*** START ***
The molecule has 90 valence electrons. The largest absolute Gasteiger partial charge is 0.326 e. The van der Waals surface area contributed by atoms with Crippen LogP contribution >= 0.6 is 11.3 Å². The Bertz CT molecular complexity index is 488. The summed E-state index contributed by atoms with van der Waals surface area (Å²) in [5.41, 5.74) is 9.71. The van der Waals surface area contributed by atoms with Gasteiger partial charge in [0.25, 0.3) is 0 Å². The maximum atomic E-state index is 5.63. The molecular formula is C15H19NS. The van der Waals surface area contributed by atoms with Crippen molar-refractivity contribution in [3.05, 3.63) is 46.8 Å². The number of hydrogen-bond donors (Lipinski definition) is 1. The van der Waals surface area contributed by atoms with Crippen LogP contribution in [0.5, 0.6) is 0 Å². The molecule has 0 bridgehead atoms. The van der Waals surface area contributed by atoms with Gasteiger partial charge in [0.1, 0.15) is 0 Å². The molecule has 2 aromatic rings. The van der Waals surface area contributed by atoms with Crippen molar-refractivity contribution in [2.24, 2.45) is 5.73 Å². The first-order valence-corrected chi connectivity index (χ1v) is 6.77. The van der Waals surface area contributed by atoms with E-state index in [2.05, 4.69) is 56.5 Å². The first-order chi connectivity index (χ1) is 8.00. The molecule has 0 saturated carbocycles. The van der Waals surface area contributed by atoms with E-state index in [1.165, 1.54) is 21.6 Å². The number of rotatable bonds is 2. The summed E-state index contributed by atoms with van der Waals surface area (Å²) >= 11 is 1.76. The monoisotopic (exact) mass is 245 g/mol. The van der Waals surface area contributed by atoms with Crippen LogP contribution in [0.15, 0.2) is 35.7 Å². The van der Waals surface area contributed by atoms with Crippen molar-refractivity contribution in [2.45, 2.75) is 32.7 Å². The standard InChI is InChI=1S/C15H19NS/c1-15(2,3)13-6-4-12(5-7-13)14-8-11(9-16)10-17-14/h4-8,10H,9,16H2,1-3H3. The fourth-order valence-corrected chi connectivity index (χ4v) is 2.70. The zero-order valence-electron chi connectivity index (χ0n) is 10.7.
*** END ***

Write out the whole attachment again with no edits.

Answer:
The molecule has 90 valence electrons. The largest absolute Gasteiger partial charge is 0.326 e. The van der Waals surface area contributed by atoms with Crippen LogP contribution >= 0.6 is 11.3 Å². The Bertz CT molecular complexity index is 488. The summed E-state index contributed by atoms with van der Waals surface area (Å²) in [5.41, 5.74) is 9.71. The van der Waals surface area contributed by atoms with Gasteiger partial charge in [0.25, 0.3) is 0 Å². The maximum atomic E-state index is 5.63. The molecular formula is C15H19NS. The van der Waals surface area contributed by atoms with Crippen molar-refractivity contribution in [3.05, 3.63) is 46.8 Å². The number of hydrogen-bond donors (Lipinski definition) is 1. The van der Waals surface area contributed by atoms with Crippen LogP contribution in [0.5, 0.6) is 0 Å². The molecule has 0 bridgehead atoms. The van der Waals surface area contributed by atoms with Gasteiger partial charge in [0.1, 0.15) is 0 Å². The molecule has 2 aromatic rings. The van der Waals surface area contributed by atoms with Crippen molar-refractivity contribution in [2.24, 2.45) is 5.73 Å². The first-order valence-corrected chi connectivity index (χ1v) is 6.77. The van der Waals surface area contributed by atoms with E-state index in [2.05, 4.69) is 56.5 Å². The first-order chi connectivity index (χ1) is 8.00. The molecule has 0 saturated carbocycles. The van der Waals surface area contributed by atoms with E-state index in [1.165, 1.54) is 21.6 Å². The number of rotatable bonds is 2. The summed E-state index contributed by atoms with van der Waals surface area (Å²) >= 11 is 1.76. The monoisotopic (exact) mass is 245 g/mol. The van der Waals surface area contributed by atoms with Crippen LogP contribution in [0.15, 0.2) is 35.7 Å². The van der Waals surface area contributed by atoms with Crippen molar-refractivity contribution in [2.45, 2.75) is 32.7 Å². The standard InChI is InChI=1S/C15H19NS/c1-15(2,3)13-6-4-12(5-7-13)14-8-11(9-16)10-17-14/h4-8,10H,9,16H2,1-3H3. The fourth-order valence-corrected chi connectivity index (χ4v) is 2.70. The zero-order valence-electron chi connectivity index (χ0n) is 10.7.